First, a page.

Wednesday, February 22, 2006

Seeing The Light

After Mars and I had vacationed in Malta in 1997 I was asked by a coworker - someone who obviously had asked others how their sojourns were and had gotten their detailed itinerary in response - "What was the ONE thing that was the most memorable?"

I wasn't prepared for this question but without hesitation I answered "The light."

Satisfied with my answer, or maybe even happier with the success of his question, he quickly made his getaway.

Years later I think I would still have given largely the same answer. There is something about being in bright natural light that immediately makes me feel like I belong there.

But not just ordinary sunny-day brightness. I mean really intense and all pervading sunlight - the kind of light which poets call effulgent, the kind that makes everything around you seem white, the kind I've only actually experienced a few times in my life.

We went to Malta because Mars saw a magazine article about "Vacations Off The Beaten Path" one day at our hairstylist - and Malta was one of the places. They showed a photo of the walled city of Valletta and Mars said "We have to go there."

So we did.

Dick, our Travel Agent at the time, had never booked a trip to Malta - in fact like us he was unfamiliar even with where it was (in the Mediterranean 90 km south of Sicily), who flew there (Air Malta), what languages they spoke (English and Maltese) and what you could do there (it has megalithic temples older than Stonehenge and it's called the German Riviera).

In fact Malta is a group of three islands, Malta, Gozo and Comino (each one essentially a limestone plateau) with the Island of Malta where we stayed being the largest at 136 km circumference.

It was our first trip out of the country (Canada and the Bahamas didn't really count) and while we had a great deal of faith in Dick's ability to get us there and back safely, we were traveling independently to an unfamiliar place about which we basically knew nothing. I at least was a little apprehensive.

Being relatively flat and visibly surrounded only by ocean, Malta has as low a horizon as anyone can have. In September we were at the beginning of the Mediterranean rainy season so the days were not always bright and sunny. But when they were the sunlight was white-hot bright and seemingly everywhere.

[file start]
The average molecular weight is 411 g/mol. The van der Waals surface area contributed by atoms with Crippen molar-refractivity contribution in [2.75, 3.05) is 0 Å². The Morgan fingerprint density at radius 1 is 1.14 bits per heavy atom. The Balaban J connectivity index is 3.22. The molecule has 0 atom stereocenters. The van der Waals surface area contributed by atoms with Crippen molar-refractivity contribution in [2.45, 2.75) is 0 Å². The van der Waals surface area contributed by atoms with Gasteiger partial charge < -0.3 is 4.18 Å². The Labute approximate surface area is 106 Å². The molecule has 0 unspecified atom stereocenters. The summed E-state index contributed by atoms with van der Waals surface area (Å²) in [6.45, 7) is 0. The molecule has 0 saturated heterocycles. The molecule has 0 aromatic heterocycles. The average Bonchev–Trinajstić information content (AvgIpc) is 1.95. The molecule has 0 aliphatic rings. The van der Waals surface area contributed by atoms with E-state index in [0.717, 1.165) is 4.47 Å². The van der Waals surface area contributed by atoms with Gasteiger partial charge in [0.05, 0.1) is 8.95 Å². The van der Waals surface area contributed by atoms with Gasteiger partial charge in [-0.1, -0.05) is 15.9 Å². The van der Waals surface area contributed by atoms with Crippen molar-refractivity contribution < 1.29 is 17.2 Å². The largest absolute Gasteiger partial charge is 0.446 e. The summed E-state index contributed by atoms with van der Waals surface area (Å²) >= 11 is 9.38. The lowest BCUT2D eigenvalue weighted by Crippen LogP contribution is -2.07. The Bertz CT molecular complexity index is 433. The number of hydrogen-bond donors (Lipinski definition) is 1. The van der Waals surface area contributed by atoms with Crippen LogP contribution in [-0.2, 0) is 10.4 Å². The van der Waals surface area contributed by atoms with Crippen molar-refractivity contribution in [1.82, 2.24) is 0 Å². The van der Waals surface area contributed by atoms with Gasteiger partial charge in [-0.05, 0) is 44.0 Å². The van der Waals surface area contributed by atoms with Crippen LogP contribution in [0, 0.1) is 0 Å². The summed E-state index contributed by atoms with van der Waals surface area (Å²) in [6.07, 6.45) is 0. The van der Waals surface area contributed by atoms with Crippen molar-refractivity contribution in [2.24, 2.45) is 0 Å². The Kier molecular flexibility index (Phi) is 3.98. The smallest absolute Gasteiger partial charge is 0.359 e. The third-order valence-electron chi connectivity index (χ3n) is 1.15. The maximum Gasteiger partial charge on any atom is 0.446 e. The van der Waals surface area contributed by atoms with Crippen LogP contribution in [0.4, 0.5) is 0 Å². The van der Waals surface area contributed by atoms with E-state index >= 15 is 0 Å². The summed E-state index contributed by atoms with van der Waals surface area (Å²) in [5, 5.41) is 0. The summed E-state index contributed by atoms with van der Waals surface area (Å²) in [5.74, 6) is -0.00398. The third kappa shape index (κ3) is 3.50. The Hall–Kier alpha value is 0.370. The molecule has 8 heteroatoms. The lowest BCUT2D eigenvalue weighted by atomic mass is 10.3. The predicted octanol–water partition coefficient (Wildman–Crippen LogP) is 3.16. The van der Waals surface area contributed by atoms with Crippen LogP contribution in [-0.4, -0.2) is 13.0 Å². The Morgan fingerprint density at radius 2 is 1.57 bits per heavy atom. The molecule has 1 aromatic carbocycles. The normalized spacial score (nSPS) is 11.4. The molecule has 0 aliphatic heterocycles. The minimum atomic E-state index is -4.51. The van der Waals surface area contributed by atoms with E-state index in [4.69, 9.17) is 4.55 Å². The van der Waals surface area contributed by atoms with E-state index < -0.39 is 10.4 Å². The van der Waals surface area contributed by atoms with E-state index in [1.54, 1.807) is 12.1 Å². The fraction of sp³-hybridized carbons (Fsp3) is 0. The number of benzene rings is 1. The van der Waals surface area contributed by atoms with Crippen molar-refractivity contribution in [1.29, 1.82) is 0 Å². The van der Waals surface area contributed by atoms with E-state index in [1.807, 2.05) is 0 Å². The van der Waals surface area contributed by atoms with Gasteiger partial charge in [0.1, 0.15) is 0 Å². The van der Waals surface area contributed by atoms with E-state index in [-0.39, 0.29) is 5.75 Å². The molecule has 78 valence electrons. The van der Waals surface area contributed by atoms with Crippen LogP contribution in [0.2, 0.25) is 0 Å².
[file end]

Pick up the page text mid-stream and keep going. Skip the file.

Instead of gradually spreading over the area, the daylight just suddenly showed up and immediately took over everything. It reflected off of the deep blue ocean, off of the white limestone ground, off of the white limestone field boulders, and off of the white limestone buildings - making these objects almost painfully bright. The shade was just about entirely caused by manmade constructs and, rather than providing relief, accentuated the brightness by its passive darkness. There was literally no escaping it - and for me no reason to want to.

We wandered on our own through the narrow apartment-filled streets of Sliema and Valletta, strolled along the paved strand adjacent to the Mediterranean, swam in the sea from the sun-baked limestone "beaches", and laid our bodies out for sun-drying on the same rock-hard surfaces until the late afternoon cumulus shut off the sun and sent our chilled bodies back to prepare for the evening.

I also felt this intense unyielding light in New Mexico on our first hike up to Chimney Rock at Ghost Ranch - a three mile trip where the only signs of humanity were the boot prints that were pressed into the bone-dry earth. And when we trekked by ourselves across the poorly marked footpaths of the Big Bend to the hot springs at the long ago abandoned Rio Grande Village. Or to Burro Springs in the same West Texas area.

Mars says that she doesn't believe in new-agey spiritual connections with places but all of these trips were things that she felt "We have to go there" - each with pretty much the same lack of advance knowledge. And although I certainly felt comfortable being there I definitely would not have done these things without her. On the Texas and New Mexico hikes we were pretty much the only two people in our part of the world. In Malta, probably because we were very much on our own, I felt like we were.

One of the UConn women basketballers is quoted in today's paper as saying she likes playing in games away from home because "all you have is your team".

Effulgence may be important, but it takes being with the right person to really see the light. Sometimes you just need to put yourself in foreign situations to realize that.

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